It appears a phone call that resulted in officers with guns drawn combing the inside of the Avalon Mall in St. John’s Friday night was a false alarm.
Const. James Cadigan confirmed to reporters during a news conference Monday afternoon at RNC headquarters that officers are investigating a public mischief as a result of a report that there had been a shooting that night inside the mall.
“There was no information on site — and in correspondence with the security of the Avalon Mall — to substantiate that any incident had occurred,” Cadigan said.
“You know, we take these matters very seriously.”
Cadigan said eight officers from street patrol responded and they arrived at the mall less than three minutes after the phone call was received at 10 p.m.
Following training protocol, he said, officers cleared the building, which despite being after department store closing hours, had several people inside in areas that included the Rec Room restaurant, cinemas and the eating area. Officers were inside about an hour.
Cadigan said investigators have traced the source of the call, but wouldn’t reveal whether the call came from inside or outside the mall.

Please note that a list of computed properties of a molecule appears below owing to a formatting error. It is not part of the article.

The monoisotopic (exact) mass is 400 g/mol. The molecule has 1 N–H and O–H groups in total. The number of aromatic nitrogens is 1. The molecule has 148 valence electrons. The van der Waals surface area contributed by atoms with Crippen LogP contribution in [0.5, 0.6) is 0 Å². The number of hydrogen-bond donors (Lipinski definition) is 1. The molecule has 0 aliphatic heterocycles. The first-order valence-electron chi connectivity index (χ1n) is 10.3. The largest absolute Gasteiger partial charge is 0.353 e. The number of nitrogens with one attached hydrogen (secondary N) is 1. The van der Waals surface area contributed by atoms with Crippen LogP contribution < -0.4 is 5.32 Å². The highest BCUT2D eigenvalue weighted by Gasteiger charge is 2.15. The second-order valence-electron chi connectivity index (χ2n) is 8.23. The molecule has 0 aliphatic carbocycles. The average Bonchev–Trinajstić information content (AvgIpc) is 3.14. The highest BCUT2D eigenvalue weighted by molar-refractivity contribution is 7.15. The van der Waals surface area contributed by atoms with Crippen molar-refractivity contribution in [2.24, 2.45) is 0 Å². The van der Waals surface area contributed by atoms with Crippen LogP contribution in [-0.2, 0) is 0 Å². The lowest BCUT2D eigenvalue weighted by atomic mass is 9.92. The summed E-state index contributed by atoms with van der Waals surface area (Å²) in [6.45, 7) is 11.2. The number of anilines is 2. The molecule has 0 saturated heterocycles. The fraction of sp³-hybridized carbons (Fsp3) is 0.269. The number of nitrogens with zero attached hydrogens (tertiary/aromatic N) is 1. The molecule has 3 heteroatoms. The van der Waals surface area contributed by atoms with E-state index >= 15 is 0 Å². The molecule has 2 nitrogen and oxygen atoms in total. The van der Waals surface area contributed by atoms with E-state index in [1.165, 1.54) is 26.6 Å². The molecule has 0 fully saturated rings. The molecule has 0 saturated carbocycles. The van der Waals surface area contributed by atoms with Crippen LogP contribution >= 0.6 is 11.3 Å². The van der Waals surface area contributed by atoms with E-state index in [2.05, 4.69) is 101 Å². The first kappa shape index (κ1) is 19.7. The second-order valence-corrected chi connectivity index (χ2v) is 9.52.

“That information is part of the active investigation,” he said.
Cadigan said he recognizes that the sight of officers armed with weapons would have been quite alarming to people inside the mall at the time.
“When our members respond to information of a shooting, there is an appropriate response and our members did respond appropriately, consistently in our training,” he said.
“I actually want to commend our members on their courage and professionalism.
“With the information that was provided, it was certainly worth (mention) that they were able to walk in there with professionalism and respond appropriately, with protection of the public as priority.”
The RNC did not provide The Telegram with many details about the incident at the time, only to say it was not a training exercise — as some reported on social media — and there was no threat to public safety.
Cadigan also answered questions about why information was not conveyed to the media and public until Sunday evening — two days later.
He said a decision was made to hold back information based on concerns for copycats and to prevent further attention being drawn to the incident.
However, Cadigan, who was out of town at the time, admitted police could have handled communications better.
“Now, looking back, we could have communicated on this and it definitely would have been better approaches,” he said.
“Social media took the narrative on this and that’s something we’ll avoid going forward.”